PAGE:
Unspoken Rules To Dine Like A Local While You're In France

Many people choose France, one of the best countries in the world for cuisine, as their vacation destination due to the quality of the food. However, if you want to have authentic restaurant experiences while traveling abroad and eat like a local instead of a tourist, you need to understand the role that cuisine plays in French culture. To fit in, you must engage with your food — and fellow diners.


To understand the unspoken rules of the French dining scene, we spoke to French food expert Laura Calder, former host of the award-winning TV series "French Food at Home" and author of "Kitchen Bliss," "The Inviting Life" and four cookbooks focused on French cuisine, including "French Taste" and "Paris Express." Calder told Islands exclusively that the importance of eating in France extends beyond the food, encompassing the whole dining experience. "The French take the art of the table seriously," she shared.

Stay present while dining in France

Whether you dine in Paris or the less-crowded food capital, Lyon, you will have a wide range of meal options available, many utilizing fresh, seasonal ingredients paired with a nice wine. However, according to our French food expert, Laura Calder, the key to dining like a local lies not in what you order but in how you eat. "When you're dining with people, you're expected to engage in conversation, appreciate your food and the ambiance, and be present where you are," Calder expressed. "So keep that mobile phone tucked away."


Tourists sometimes get a reputation for loud and inconsiderate behavior, which may largely stem from cultural differences. Conversations in France tend to be quieter than in other countries like America. To avoid coming off as rude, Calder advises taking your cues from the locals, saying: "Be mindful of volume and keep voices and laughter to the same level as the tables around you."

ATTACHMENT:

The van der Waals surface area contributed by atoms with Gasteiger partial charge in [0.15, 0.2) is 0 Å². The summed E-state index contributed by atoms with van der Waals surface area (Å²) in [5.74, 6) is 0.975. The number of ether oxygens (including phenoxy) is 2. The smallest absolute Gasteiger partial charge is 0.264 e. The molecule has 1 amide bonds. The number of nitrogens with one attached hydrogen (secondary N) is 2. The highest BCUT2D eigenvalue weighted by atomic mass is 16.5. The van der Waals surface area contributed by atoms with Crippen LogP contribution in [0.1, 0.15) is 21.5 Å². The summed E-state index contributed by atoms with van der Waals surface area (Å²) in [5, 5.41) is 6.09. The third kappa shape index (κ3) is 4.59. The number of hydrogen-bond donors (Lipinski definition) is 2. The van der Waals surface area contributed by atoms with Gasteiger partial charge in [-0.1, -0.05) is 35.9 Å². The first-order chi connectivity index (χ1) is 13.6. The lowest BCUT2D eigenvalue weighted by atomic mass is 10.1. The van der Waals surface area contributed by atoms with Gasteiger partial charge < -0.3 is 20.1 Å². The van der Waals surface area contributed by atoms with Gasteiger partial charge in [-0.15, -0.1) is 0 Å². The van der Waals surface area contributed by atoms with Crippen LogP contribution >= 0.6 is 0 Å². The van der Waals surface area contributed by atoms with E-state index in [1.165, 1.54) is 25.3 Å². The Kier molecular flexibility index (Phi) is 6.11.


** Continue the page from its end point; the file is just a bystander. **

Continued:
Understand how to tip in French restaurants

Before traveling, investigate the tipping norms of your destination, as expectations vary greatly around the world. In countries like the United States, many people consider not tipping around 20% for good service disrespectful, while in Japan, staff would find it rude if you tipped them at all while dining in a restaurant. France splits the difference between these two extremes.


You'll see something like "service compris" on your bill, meaning the establishment has added an automatic 15% charge to your bill for service. French law requires this fee, so you don't need to tip on top of it — though you can if you want to. Even if you decide to leave extra cash for excellent service, you don't need to stick to a specific percentage. Laura Calder explained: "You don't tip massively as in North America; you generally just round up as a courtesy."